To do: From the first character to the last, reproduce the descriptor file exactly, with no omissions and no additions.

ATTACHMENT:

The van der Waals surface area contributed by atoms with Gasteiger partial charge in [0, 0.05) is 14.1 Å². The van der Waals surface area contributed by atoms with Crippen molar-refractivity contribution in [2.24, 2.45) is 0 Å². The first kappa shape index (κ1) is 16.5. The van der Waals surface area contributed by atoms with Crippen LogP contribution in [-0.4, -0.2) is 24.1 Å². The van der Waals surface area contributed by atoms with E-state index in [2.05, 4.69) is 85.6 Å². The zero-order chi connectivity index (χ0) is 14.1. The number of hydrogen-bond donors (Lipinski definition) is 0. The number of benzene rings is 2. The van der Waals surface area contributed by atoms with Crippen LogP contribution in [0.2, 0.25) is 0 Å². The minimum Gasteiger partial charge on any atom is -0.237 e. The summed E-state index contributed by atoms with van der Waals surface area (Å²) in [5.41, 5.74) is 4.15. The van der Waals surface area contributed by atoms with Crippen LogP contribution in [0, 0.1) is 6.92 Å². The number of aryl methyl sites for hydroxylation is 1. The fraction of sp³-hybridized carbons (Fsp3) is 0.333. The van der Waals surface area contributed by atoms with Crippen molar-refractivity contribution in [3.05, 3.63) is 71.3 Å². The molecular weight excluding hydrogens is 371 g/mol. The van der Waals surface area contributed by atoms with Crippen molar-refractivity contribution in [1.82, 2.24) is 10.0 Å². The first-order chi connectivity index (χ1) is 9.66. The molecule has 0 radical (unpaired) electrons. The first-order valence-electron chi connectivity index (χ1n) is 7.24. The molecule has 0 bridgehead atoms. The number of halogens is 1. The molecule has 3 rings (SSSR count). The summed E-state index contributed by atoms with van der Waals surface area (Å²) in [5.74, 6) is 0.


The van der Waals surface area contributed by atoms with Gasteiger partial charge in [0, 0.05) is 14.1 Å². The van der Waals surface area contributed by atoms with Crippen molar-refractivity contribution in [2.24, 2.45) is 0 Å². The first kappa shape index (κ1) is 16.5. The van der Waals surface area contributed by atoms with Crippen LogP contribution in [-0.4, -0.2) is 24.1 Å². The van der Waals surface area contributed by atoms with E-state index in [2.05, 4.69) is 85.6 Å². The zero-order chi connectivity index (χ0) is 14.1. The number of hydrogen-bond donors (Lipinski definition) is 0. The number of benzene rings is 2. The van der Waals surface area contributed by atoms with Crippen LogP contribution in [0.2, 0.25) is 0 Å². The minimum Gasteiger partial charge on any atom is -0.237 e. The summed E-state index contributed by atoms with van der Waals surface area (Å²) in [5.41, 5.74) is 4.15. The van der Waals surface area contributed by atoms with Crippen LogP contribution in [0, 0.1) is 6.92 Å². The number of aryl methyl sites for hydroxylation is 1. The fraction of sp³-hybridized carbons (Fsp3) is 0.333. The van der Waals surface area contributed by atoms with Crippen molar-refractivity contribution in [3.05, 3.63) is 71.3 Å². The molecular weight excluding hydrogens is 371 g/mol. The van der Waals surface area contributed by atoms with Crippen molar-refractivity contribution in [1.82, 2.24) is 10.0 Å². The first-order chi connectivity index (χ1) is 9.66. The molecule has 0 radical (unpaired) electrons. The first-order valence-electron chi connectivity index (χ1n) is 7.24. The molecule has 0 bridgehead atoms. The number of halogens is 1. The molecule has 3 rings (SSSR count). The summed E-state index contributed by atoms with van der Waals surface area (Å²) in [5.74, 6) is 0.